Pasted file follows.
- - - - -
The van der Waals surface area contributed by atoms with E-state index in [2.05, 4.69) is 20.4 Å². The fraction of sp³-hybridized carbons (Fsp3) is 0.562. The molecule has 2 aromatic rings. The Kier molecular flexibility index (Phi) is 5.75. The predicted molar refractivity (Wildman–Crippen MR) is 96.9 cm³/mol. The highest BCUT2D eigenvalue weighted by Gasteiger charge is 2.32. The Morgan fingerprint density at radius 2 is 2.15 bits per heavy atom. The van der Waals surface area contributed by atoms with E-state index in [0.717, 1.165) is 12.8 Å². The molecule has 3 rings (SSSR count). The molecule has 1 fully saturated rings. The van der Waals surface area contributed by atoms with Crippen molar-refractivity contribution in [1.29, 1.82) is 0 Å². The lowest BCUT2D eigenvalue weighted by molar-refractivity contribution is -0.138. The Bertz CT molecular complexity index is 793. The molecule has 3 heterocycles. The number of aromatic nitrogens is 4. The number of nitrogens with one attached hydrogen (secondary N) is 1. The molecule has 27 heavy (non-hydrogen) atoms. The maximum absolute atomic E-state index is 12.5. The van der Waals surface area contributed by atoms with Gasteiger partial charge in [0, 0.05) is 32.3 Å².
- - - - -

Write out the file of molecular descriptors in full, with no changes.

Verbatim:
The van der Waals surface area contributed by atoms with E-state index in [2.05, 4.69) is 20.4 Å². The fraction of sp³-hybridized carbons (Fsp3) is 0.562. The molecule has 2 aromatic rings. The Kier molecular flexibility index (Phi) is 5.75. The predicted molar refractivity (Wildman–Crippen MR) is 96.9 cm³/mol. The highest BCUT2D eigenvalue weighted by Gasteiger charge is 2.32. The Morgan fingerprint density at radius 2 is 2.15 bits per heavy atom. The van der Waals surface area contributed by atoms with E-state index in [0.717, 1.165) is 12.8 Å². The molecule has 3 rings (SSSR count). The molecule has 1 fully saturated rings. The van der Waals surface area contributed by atoms with Crippen molar-refractivity contribution in [1.29, 1.82) is 0 Å². The lowest BCUT2D eigenvalue weighted by molar-refractivity contribution is -0.138. The Bertz CT molecular complexity index is 793. The molecule has 3 heterocycles. The number of aromatic nitrogens is 4. The number of nitrogens with one attached hydrogen (secondary N) is 1. The molecule has 27 heavy (non-hydrogen) atoms. The maximum absolute atomic E-state index is 12.5. The van der Waals surface area contributed by atoms with Gasteiger partial charge in [0, 0.05) is 32.3 Å².